Friday 6 July 2012

The Amazing Spider-Man - Review

It could have all gone so badly.  'A re-boot too far,' we cried.  'From the beginning?  Again?!'  we asked.  But The Amazing Spider-Man manages to charm its way into the heart by bettering Sam Raimi's vision and getting close to The Avengers with its sharp script and lovely visuals.

Andrew Garfield is brilliant as Peter Parker.  Gone is Tobey Maguire's nervous take on the character, Garfield brings an edge to the role and better acting.  It feels closer to the comics, the early scenes after the inevitable spider bite, as Parker discovers what he's capable of, are a joy.

Sally Field and Martin Sheen bring some gravitas to their roles as Aunt May and Uncle Ben but it's the awkward romantic scenes between Garfield and Emma Stone, who plays Gwen Stacey, that gives the film its emotional heart.  Crucially the romance feels real.

But when all is said and done, what we want is Spider-Man swinging around New York and boy do we get it.  The POV shots are still a bit cack and pointless (even in 3D they felt redundant) but there's some glorious action stuff and more importantly enough classic Spidey poses to fill a Spider-Man annual.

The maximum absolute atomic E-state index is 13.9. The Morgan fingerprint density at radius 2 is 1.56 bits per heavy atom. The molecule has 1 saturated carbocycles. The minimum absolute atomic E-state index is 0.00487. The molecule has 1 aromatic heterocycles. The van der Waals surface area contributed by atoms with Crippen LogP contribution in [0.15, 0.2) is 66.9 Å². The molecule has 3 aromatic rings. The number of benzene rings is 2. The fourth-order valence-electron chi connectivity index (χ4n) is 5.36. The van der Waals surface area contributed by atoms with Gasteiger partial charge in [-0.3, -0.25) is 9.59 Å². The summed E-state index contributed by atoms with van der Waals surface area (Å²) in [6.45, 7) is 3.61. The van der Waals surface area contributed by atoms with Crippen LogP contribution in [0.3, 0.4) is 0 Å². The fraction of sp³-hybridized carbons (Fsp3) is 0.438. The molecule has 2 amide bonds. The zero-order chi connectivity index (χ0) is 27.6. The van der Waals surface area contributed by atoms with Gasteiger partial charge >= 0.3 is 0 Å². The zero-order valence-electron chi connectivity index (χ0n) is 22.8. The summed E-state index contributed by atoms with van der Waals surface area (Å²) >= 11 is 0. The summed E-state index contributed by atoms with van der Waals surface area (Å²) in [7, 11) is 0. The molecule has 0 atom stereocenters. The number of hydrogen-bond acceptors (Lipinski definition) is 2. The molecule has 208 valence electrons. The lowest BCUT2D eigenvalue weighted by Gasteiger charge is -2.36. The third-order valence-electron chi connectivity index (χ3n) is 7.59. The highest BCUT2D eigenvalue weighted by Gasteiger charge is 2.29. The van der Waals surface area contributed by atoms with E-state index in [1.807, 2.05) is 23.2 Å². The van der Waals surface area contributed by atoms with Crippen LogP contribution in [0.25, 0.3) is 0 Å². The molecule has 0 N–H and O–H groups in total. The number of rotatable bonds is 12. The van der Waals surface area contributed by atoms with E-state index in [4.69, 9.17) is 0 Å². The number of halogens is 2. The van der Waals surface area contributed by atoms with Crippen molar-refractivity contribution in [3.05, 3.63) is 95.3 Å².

The plot revolves around Parker discovering secrets about his father which lead him to OsCorp and Dr Curt Connors (Rhys Ifans).  Connors is working on gene splicing between species, desperate to find a way to grow back a missing arm.  Unfortunately for Connors things go a bit wrong and he ends up as a weird Lizard/man hybrid who's all kinds of mad in lizard form.  The Lizard looks the business, although you'll wish he had more screen time.

Garfield's Spidey delivers the one liners with panache, you'll laugh out loud a few times, but it never gets close to The Avengers for the funny.  Is it grittier than Raimi's trilogy?  Yes, a bit, but we're not talking Dark Knight gritty, it just feels very contemporary and less glossy.

It hits the right beats too.  There's some nice stuff around Parker moving from a vengeful vigilante to hero and at last proper Spider-Man webbing.  Sounds small, but for the fanboys that webbing stuff is important.  Honest.

The Amazing Spider-Man deserves to be seen.  It pays homage to what's gone before but also carves its own furrow of ass kicking, wise cracking superhero and clearly the intention is for there to be more.  Despite one bum note of a scene late on, the film is a delight.  If you loved The Avengers you'll love this.  Well played Marc Webb.

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